Pinterest is a great platform for sharing and discovering images, ideas and content. It’s also relevant for B2C marketers that want to increase engagement with their brand. With Pinterest analytics tools, you can see who’s most interested in your content and how they’re interacting with it.
In this guide, we’ll explain how to interpret Pinterest analytics, best practices for increasing your reach among Pinterest users and the key terms you need to know.
Pinterest analytics requirements
To start off, you need to make sure your Pinterest account is a business account. It’s a fast and easy process. With a business account, you can access Pinterest analytics and set up ad campaigns.
Next, claim your website. Once you do that, your Pinterest profile will display a small globe icon next to your URL, verifying your identity. You’ll also be able to see analytics for Pins that users create from your website, and those Pins will include your profile photo and a “follow” button.
You can claim your website in one of three ways:
- Add an HTML tag to your website.
- Download Pinterest’s HTML file and upload it to your site.
- Add a TXT record to your domain name system (DNS).
When Pinterest users save a Pin from your claimed website, your profile photo appears as subtle branding.
Creating a business account and claiming your website are the two essential steps for gaining access to your analytics and key metrics. You can also:
- Install a save button so users can easily Pin from your website. It’ll also generate analytics on which Pins send you referral traffic from Pinterest.
- Add a Pinterest tag to measure actions someone takes after seeing your promoted Pins (paid ads).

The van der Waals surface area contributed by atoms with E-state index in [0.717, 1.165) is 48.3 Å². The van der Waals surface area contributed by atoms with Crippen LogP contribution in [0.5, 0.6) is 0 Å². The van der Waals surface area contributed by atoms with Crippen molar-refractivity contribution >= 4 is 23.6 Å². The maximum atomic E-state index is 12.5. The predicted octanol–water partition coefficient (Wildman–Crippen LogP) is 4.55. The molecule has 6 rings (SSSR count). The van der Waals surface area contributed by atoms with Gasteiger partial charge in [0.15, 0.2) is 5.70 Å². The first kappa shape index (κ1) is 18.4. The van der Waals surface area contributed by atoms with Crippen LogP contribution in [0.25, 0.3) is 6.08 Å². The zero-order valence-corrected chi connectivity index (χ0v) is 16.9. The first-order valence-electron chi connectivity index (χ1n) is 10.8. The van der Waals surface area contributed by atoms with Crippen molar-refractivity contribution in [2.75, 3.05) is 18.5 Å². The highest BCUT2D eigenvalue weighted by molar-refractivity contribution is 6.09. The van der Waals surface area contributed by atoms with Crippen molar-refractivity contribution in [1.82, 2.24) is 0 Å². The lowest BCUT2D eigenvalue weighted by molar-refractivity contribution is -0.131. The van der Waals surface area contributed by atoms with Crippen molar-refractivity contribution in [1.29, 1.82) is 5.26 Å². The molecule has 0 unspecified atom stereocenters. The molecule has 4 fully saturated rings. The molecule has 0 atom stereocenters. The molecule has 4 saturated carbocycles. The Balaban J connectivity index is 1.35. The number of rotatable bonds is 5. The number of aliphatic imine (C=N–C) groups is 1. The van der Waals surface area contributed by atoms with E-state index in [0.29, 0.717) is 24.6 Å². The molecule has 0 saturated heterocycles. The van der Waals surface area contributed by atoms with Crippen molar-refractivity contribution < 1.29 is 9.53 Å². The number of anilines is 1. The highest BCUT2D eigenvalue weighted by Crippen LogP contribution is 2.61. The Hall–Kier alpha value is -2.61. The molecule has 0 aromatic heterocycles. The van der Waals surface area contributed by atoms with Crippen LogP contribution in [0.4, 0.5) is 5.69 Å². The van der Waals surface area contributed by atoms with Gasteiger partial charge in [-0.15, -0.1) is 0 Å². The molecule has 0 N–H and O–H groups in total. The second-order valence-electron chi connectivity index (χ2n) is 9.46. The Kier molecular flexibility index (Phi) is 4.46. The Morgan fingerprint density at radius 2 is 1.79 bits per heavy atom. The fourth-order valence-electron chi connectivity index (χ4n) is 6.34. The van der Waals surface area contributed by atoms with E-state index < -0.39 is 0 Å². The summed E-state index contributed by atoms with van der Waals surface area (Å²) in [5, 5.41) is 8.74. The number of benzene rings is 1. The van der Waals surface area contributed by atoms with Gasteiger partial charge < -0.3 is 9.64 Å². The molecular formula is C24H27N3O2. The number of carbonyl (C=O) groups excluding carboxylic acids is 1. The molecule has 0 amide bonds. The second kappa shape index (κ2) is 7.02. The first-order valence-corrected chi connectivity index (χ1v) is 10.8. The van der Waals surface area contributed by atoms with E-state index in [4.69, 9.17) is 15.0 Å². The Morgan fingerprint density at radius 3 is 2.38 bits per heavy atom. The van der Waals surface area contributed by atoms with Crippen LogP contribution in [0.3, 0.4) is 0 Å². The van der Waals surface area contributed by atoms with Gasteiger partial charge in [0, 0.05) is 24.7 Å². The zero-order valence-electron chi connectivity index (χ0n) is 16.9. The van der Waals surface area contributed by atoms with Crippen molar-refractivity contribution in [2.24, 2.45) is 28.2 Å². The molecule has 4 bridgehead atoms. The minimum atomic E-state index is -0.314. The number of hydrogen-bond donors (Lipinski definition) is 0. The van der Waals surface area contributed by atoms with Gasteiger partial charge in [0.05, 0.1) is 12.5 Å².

- Add Rich Pins for your products, articles and apps. These provide a little more information in the Pin when a user Pins from your site.
Pinterest analytics terminology
Pinterest analytics terminology is similar to that of other networks. If you’re already working with Facebook and Twitter reports, these Pinterest terms should feel familiar.
In native Pinterest analytics, you’ll see statistics like impressions and viewers. Pinterest Impressions are the number of times one of your Pins shows up in a feed, search results or category results. Viewers are the number of people who have seen at least one of your Pins.
Looking at both the viewers and impressions helps you understand how engaged your audience is. If your Pins have a lot of views but few impressions, that could mean you need to improve your SEO to ensure your Pins show up in search results.
Another helpful feature of Pinterest’s native analytics is the Boards with top Pin impressions. This table gives you information on which boards are performing well, which will help you understand what to focus on. If you’re constantly posting on one board but finding that the Pins are not resonating, then it might be time to cut your losses on the board or adjust your Pinterest strategy.
Pinterest uses “followers” as Twitter does. A new follower is someone who follows your account, not just one of your boards. Pinterest will notify you anytime someone follows you or your boards.
In Sprout Social, your Smart Inbox will tell you when you have new comments and posts, and the Sprout Pinterest Profiles Report will show your audience growth for the reporting period you define.
The Pinterest Profiles Report includes data on followers and overall pin performance. When you’re looking at your audience growth, these metrics can reveal how well your content is performing. Are your Pins engaging enough to earn a follow? Is your brand keeping track of top-performing content?
The Sprout Pinterest Profiles report provides an overview of how consistently you Pin on the network, your Pins Sent and your Average Pins Per Day. If you see gaps in your publishing or notice that you Pin more often on some days you may need to reevaluate your strategy.